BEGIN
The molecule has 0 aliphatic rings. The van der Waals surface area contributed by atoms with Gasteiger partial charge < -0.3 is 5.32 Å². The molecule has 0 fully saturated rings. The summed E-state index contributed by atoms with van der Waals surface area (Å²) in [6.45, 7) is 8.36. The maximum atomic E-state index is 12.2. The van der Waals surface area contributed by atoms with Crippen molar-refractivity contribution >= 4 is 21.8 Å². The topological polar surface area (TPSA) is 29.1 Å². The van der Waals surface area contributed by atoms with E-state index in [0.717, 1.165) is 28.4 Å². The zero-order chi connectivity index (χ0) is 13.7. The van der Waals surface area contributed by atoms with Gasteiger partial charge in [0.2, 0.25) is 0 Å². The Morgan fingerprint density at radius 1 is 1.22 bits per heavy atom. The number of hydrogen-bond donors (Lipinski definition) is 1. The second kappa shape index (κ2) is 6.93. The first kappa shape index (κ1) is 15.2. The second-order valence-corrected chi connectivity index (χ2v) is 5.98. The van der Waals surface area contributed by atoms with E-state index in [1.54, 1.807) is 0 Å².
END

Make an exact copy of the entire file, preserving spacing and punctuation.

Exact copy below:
The molecule has 0 aliphatic rings. The van der Waals surface area contributed by atoms with Gasteiger partial charge < -0.3 is 5.32 Å². The molecule has 0 fully saturated rings. The summed E-state index contributed by atoms with van der Waals surface area (Å²) in [6.45, 7) is 8.36. The maximum atomic E-state index is 12.2. The van der Waals surface area contributed by atoms with Crippen molar-refractivity contribution >= 4 is 21.8 Å². The topological polar surface area (TPSA) is 29.1 Å². The van der Waals surface area contributed by atoms with E-state index in [0.717, 1.165) is 28.4 Å². The zero-order chi connectivity index (χ0) is 13.7. The van der Waals surface area contributed by atoms with Gasteiger partial charge in [0.2, 0.25) is 0 Å². The Morgan fingerprint density at radius 1 is 1.22 bits per heavy atom. The number of hydrogen-bond donors (Lipinski definition) is 1. The second kappa shape index (κ2) is 6.93. The first kappa shape index (κ1) is 15.2. The second-order valence-corrected chi connectivity index (χ2v) is 5.98. The van der Waals surface area contributed by atoms with E-state index in [1.54, 1.807) is 0 Å².